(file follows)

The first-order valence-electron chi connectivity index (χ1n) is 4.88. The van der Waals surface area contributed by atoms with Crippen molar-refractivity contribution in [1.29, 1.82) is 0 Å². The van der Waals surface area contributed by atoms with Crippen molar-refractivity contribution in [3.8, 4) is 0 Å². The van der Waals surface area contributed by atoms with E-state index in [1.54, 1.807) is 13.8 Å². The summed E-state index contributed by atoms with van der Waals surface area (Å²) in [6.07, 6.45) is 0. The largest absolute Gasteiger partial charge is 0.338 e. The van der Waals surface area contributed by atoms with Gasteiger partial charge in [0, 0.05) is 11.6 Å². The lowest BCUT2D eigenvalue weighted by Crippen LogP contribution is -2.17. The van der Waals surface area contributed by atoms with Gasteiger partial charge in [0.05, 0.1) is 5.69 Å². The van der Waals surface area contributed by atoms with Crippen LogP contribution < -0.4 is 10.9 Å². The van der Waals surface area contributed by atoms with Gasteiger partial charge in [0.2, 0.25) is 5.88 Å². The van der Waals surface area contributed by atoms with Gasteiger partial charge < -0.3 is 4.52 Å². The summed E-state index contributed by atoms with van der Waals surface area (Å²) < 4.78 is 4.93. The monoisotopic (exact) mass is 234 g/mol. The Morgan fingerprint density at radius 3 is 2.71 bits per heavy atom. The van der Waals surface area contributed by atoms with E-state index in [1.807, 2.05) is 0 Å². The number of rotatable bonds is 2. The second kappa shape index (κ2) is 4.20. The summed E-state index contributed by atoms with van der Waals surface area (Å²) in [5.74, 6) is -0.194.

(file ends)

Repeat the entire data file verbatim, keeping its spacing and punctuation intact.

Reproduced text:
The first-order valence-electron chi connectivity index (χ1n) is 4.88. The van der Waals surface area contributed by atoms with Crippen molar-refractivity contribution in [1.29, 1.82) is 0 Å². The van der Waals surface area contributed by atoms with Crippen molar-refractivity contribution in [3.8, 4) is 0 Å². The van der Waals surface area contributed by atoms with E-state index in [1.54, 1.807) is 13.8 Å². The summed E-state index contributed by atoms with van der Waals surface area (Å²) in [6.07, 6.45) is 0. The largest absolute Gasteiger partial charge is 0.338 e. The van der Waals surface area contributed by atoms with Gasteiger partial charge in [0, 0.05) is 11.6 Å². The lowest BCUT2D eigenvalue weighted by Crippen LogP contribution is -2.17. The van der Waals surface area contributed by atoms with Gasteiger partial charge in [0.05, 0.1) is 5.69 Å². The van der Waals surface area contributed by atoms with Crippen LogP contribution < -0.4 is 10.9 Å². The van der Waals surface area contributed by atoms with Gasteiger partial charge in [0.2, 0.25) is 5.88 Å². The van der Waals surface area contributed by atoms with Gasteiger partial charge < -0.3 is 4.52 Å². The summed E-state index contributed by atoms with van der Waals surface area (Å²) < 4.78 is 4.93. The monoisotopic (exact) mass is 234 g/mol. The Morgan fingerprint density at radius 3 is 2.71 bits per heavy atom. The van der Waals surface area contributed by atoms with E-state index in [1.807, 2.05) is 0 Å². The number of rotatable bonds is 2. The second kappa shape index (κ2) is 4.20. The summed E-state index contributed by atoms with van der Waals surface area (Å²) in [5.74, 6) is -0.194.